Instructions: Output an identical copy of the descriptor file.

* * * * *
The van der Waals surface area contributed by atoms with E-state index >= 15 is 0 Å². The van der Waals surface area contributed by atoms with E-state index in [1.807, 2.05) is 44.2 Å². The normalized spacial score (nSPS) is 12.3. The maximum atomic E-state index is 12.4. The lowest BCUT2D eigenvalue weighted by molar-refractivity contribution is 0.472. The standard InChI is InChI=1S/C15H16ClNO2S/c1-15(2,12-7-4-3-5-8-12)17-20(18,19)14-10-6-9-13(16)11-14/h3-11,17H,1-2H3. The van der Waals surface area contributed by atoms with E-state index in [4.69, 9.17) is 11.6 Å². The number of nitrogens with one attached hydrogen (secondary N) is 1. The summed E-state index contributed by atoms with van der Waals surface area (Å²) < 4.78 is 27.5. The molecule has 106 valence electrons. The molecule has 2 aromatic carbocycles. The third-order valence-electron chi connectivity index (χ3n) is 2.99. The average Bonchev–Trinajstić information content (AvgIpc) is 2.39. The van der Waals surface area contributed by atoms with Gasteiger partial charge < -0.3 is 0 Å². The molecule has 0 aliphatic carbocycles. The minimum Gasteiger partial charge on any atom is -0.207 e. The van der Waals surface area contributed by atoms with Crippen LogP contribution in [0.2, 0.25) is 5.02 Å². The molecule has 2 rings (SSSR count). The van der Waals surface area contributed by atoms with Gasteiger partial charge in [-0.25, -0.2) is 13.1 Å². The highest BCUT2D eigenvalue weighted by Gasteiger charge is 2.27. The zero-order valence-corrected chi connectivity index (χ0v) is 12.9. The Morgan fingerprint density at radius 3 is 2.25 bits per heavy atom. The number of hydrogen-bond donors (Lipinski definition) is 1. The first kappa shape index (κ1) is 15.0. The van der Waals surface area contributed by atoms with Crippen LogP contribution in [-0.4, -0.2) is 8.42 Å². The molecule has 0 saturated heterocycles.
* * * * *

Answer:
The van der Waals surface area contributed by atoms with E-state index >= 15 is 0 Å². The van der Waals surface area contributed by atoms with E-state index in [1.807, 2.05) is 44.2 Å². The normalized spacial score (nSPS) is 12.3. The maximum atomic E-state index is 12.4. The lowest BCUT2D eigenvalue weighted by molar-refractivity contribution is 0.472. The standard InChI is InChI=1S/C15H16ClNO2S/c1-15(2,12-7-4-3-5-8-12)17-20(18,19)14-10-6-9-13(16)11-14/h3-11,17H,1-2H3. The van der Waals surface area contributed by atoms with E-state index in [4.69, 9.17) is 11.6 Å². The number of nitrogens with one attached hydrogen (secondary N) is 1. The summed E-state index contributed by atoms with van der Waals surface area (Å²) < 4.78 is 27.5. The molecule has 106 valence electrons. The molecule has 2 aromatic carbocycles. The third-order valence-electron chi connectivity index (χ3n) is 2.99. The average Bonchev–Trinajstić information content (AvgIpc) is 2.39. The van der Waals surface area contributed by atoms with Gasteiger partial charge < -0.3 is 0 Å². The molecule has 0 aliphatic carbocycles. The minimum Gasteiger partial charge on any atom is -0.207 e. The van der Waals surface area contributed by atoms with Crippen LogP contribution in [0.2, 0.25) is 5.02 Å². The molecule has 2 rings (SSSR count). The van der Waals surface area contributed by atoms with Gasteiger partial charge in [-0.25, -0.2) is 13.1 Å². The highest BCUT2D eigenvalue weighted by Gasteiger charge is 2.27. The zero-order valence-corrected chi connectivity index (χ0v) is 12.9. The Morgan fingerprint density at radius 3 is 2.25 bits per heavy atom. The number of hydrogen-bond donors (Lipinski definition) is 1. The first kappa shape index (κ1) is 15.0. The van der Waals surface area contributed by atoms with Crippen LogP contribution in [-0.4, -0.2) is 8.42 Å². The molecule has 0 saturated heterocycles.